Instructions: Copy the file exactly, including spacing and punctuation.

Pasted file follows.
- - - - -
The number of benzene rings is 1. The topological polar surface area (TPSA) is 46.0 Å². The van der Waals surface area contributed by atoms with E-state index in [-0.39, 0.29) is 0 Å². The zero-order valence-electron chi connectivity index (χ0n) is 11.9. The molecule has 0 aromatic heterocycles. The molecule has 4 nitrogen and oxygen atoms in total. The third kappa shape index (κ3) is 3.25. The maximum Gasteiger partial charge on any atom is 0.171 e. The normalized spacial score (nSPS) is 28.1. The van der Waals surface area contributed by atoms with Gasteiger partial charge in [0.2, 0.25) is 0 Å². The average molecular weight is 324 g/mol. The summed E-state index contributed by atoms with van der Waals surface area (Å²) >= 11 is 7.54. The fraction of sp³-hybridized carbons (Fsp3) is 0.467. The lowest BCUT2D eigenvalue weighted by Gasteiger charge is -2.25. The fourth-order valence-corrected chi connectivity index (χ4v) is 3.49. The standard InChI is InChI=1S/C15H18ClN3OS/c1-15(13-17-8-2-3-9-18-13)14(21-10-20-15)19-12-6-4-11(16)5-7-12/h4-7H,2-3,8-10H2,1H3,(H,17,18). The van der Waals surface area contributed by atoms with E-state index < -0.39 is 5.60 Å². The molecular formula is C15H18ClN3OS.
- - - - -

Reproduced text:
The number of benzene rings is 1. The topological polar surface area (TPSA) is 46.0 Å². The van der Waals surface area contributed by atoms with E-state index in [-0.39, 0.29) is 0 Å². The zero-order valence-electron chi connectivity index (χ0n) is 11.9. The molecule has 0 aromatic heterocycles. The molecule has 4 nitrogen and oxygen atoms in total. The third kappa shape index (κ3) is 3.25. The maximum Gasteiger partial charge on any atom is 0.171 e. The normalized spacial score (nSPS) is 28.1. The van der Waals surface area contributed by atoms with Gasteiger partial charge in [0.2, 0.25) is 0 Å². The average molecular weight is 324 g/mol. The summed E-state index contributed by atoms with van der Waals surface area (Å²) >= 11 is 7.54. The fraction of sp³-hybridized carbons (Fsp3) is 0.467. The lowest BCUT2D eigenvalue weighted by Gasteiger charge is -2.25. The fourth-order valence-corrected chi connectivity index (χ4v) is 3.49. The standard InChI is InChI=1S/C15H18ClN3OS/c1-15(13-17-8-2-3-9-18-13)14(21-10-20-15)19-12-6-4-11(16)5-7-12/h4-7H,2-3,8-10H2,1H3,(H,17,18). The van der Waals surface area contributed by atoms with E-state index < -0.39 is 5.60 Å². The molecular formula is C15H18ClN3OS.